that is 1-15% by weight chabazite. Chabazite is a naturally hydrated
calcium ammonium silicate zeolite (CaAl.sub.2 Si.sub.4 O.sub.12
6H.sub.2 O) available commercially. Chabazite is frequently used
in water treatment and particularly water softening by providing
cationic exchange of the sodium of the zeolite of the calcium or
magnesium contained hard water. In the present process, however,
the chabazite is introduced to provide its known odor elimination
properties of the final product. Another additive contemplated in
the present process is activated carbon added in powder form of
approximately 5-15 .ANG. particle sizes also for the purpose of
odor control/elimination. The powder activated carbon and the chabazite
are sealed within the composite particle as the particles are agglomerated
according to the present process and function to absorb (trap) gas
molecules in the final product.
Yet another additive contemplated is a desiccant pellet dust to
provide increased moisture absorbency to the composite. The addition
of the desiccant is also intended to absorb ammonia from cat urine
thereby trapping/neutralizing odor. Known desiccants include activated
alumina, calcium chloride, silica gel, or zinc chloride.
Clumping of the product produced by the process of the present
invention is desirous so as to facilitate removal of the animal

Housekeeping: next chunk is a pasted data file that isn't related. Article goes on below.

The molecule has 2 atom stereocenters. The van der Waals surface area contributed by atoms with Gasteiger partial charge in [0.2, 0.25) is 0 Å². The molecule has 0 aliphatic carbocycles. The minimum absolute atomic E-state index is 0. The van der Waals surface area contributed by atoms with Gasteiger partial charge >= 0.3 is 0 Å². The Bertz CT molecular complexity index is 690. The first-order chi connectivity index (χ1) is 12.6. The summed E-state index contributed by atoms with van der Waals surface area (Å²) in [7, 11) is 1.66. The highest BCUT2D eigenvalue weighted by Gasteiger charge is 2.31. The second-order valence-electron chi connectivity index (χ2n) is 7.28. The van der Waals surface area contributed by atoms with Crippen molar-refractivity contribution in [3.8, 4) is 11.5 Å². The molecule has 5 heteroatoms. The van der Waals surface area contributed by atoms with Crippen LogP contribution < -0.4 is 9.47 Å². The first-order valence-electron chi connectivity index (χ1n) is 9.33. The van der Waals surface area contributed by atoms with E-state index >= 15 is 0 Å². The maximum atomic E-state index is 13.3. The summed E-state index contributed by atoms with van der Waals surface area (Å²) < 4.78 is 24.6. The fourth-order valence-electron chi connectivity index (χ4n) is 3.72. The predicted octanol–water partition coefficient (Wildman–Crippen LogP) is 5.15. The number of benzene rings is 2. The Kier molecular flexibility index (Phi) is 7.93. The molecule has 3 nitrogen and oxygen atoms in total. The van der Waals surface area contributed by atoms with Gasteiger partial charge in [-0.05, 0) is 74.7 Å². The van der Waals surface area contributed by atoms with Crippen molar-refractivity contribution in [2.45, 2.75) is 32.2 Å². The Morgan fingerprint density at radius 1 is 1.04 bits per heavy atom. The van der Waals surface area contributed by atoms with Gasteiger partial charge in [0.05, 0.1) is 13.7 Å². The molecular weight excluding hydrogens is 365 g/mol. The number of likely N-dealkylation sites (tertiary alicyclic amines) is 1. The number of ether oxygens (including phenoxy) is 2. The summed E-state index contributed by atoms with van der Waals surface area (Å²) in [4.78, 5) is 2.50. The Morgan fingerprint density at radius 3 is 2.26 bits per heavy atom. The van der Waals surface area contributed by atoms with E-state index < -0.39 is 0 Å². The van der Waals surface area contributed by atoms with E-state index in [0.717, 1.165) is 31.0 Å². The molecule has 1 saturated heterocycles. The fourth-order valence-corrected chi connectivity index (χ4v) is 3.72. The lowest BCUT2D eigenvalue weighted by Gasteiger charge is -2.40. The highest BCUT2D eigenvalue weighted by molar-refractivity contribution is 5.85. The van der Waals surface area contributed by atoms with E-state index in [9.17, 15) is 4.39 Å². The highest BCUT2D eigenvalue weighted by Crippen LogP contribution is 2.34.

waste from the litter box. If the product clumps when subjected
to the moisture in the animal waste, the clump, including the waste
and the odor associated therewith, can be easily removed. The clumping
properties of the product can be improved by the addition of agents
such as natural resins and plant gums.
Once the reaction components are introduced into mix-auger 14
the reactant stream is conveyed by mix-auger 14 and deposited into
reaction mixer unit 16. It is within reaction mixer unit 16 that
intimate mixing takes place between the components in the manufacture
of a composite particle.
Reference is next made to FIG. 2B for a discussion of reaction
mixer unit 16. Reaction mixer unit 16 is a 60' long reaction chamber
in the preferred embodiment. The length of reaction mixer unit 16
is divided into two major phases. The first phase includes subjecting
the reactant stream to a thorough mixing/agitation process, and
the second phase includes intimate mixing/agitation/shear of the
component particles comprising the reactant stream.
The length of the reaction mixer unit 16 is set at a 10.degree.
incline and powered by motor 17. The total 60' length is divided
into auger flighting, each flight being 12' in length. The mixing/agitation
phase within reaction mixer unit 16 is accomplished by a 12' double
ribbon auger flighting 22. The intimate mixing/agitation/shear phase